When you travel with logs, you may be bringing pests with you – Chicago Tribune

When your camping trip comes to an end and you have some firewood left, you may be tempted to take it home and use it in the fireplace or backyard fire pit.

“Please don’t do that,” said Spencer Campbell, manager of the plant clinic at the Morton Arboretum in Lisle. “Leave the firewood where you have it so you don’t bring destructive tree pests into your neighborhood.”

Firewood transported from one location to another is a major way that new insects and diseases are spread. Eggs and larvae of insects or disease-causing fungal spores and bacteria can lurk in the nooks and crannies of a tree trunk. When you carry logs from one place to another, you take them all with you.

For example, the massively destructive emerald ash borer is believed to have spread across two-thirds of the United States, killing tens of millions of ash trees. The eggs and larvae traveled in firewood along the highway system.

The danger to trees from transported firewood is so great that a coalition of agencies, including the U.S. Department of Agriculture, has launched a national public service campaign to convey the warning. The website dontmovefirewood.org can advise you on where to find firewood and the rules and regulations in your area.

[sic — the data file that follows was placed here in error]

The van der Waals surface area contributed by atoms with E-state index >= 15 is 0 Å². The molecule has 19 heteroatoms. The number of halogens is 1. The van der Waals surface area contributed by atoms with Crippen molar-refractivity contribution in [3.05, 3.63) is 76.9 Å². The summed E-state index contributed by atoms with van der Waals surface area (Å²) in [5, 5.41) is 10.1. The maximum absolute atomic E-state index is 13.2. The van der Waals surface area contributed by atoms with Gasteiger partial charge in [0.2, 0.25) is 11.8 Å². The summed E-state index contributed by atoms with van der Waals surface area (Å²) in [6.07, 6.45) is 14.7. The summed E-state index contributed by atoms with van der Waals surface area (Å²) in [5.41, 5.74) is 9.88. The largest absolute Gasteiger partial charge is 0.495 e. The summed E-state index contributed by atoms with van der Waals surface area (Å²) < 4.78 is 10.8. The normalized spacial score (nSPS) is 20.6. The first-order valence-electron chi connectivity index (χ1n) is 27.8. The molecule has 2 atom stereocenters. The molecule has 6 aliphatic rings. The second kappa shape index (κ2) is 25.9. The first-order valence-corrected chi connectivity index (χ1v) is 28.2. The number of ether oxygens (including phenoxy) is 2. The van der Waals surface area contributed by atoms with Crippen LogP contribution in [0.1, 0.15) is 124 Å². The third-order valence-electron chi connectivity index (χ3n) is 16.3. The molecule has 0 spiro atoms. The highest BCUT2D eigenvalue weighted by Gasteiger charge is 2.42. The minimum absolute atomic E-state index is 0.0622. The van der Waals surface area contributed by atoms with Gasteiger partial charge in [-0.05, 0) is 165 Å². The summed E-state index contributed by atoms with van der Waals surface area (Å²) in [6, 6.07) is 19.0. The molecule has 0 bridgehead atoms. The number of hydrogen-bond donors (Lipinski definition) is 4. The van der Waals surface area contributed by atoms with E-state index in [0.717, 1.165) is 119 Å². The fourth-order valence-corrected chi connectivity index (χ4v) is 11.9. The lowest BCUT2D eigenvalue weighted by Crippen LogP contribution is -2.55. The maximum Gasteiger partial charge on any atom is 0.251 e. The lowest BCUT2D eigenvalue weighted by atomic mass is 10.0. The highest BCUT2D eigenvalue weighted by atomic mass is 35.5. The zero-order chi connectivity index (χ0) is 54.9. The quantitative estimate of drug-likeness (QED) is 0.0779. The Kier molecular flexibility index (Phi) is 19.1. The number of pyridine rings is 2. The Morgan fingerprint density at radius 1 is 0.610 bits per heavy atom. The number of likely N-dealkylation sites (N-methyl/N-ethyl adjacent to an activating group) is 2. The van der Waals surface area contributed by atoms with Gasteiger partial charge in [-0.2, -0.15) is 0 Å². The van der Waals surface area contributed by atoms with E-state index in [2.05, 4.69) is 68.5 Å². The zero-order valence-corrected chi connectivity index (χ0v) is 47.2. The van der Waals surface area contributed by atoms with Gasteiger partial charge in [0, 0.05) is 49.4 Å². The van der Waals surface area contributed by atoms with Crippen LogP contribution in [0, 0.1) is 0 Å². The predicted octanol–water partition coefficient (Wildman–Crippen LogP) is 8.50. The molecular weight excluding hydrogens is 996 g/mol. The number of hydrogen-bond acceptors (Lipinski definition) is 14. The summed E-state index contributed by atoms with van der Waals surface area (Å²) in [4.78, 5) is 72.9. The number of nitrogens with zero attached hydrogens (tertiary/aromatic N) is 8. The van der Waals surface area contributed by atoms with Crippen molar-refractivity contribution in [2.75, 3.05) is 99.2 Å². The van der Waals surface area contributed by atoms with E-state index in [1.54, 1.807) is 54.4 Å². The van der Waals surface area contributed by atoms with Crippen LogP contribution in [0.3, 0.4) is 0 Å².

Insects, larvae, eggs and disease-causing microorganisms are difficult to spot or invisible, so you can’t tell from a glance whether a log contains a problem. It is safest to assume that every log is contaminated, and never move firewood.

“Just one affected tree trunk can be enough to introduce a devastating pest to an entire new area of ​​trees,” Campbell said.

Before leaving a campsite, burn all your firewood or leave it behind. Don’t pack extra logs and take them home. If you are visiting multiple locations, for example in an RV, burn all firewood at each stop and purchase a new batch of local wood at the next campsite.

When purchasing packages of firewood from convenience stores or other outlets, check the label to make sure it has been cut locally.

“Use the firewood at your campsite, or leave it as a gift for the next camper,” says Campbell. “And if you go camping, don’t bring firewood from home. Buy it where you camp.”

Not moving firewood is the most powerful thing homeowners can do to prevent the spread of pests and diseases that can destroy trees. “Enjoy your campfire, but do it responsibly,” Campbell said.

For advice on trees and plants, contact the Plant Clinic at The Morton Arboretum (630-719-2424, mortonarb.org/plant-clinic, or [email protected]). Beth Botts is a writer at the Arboretum.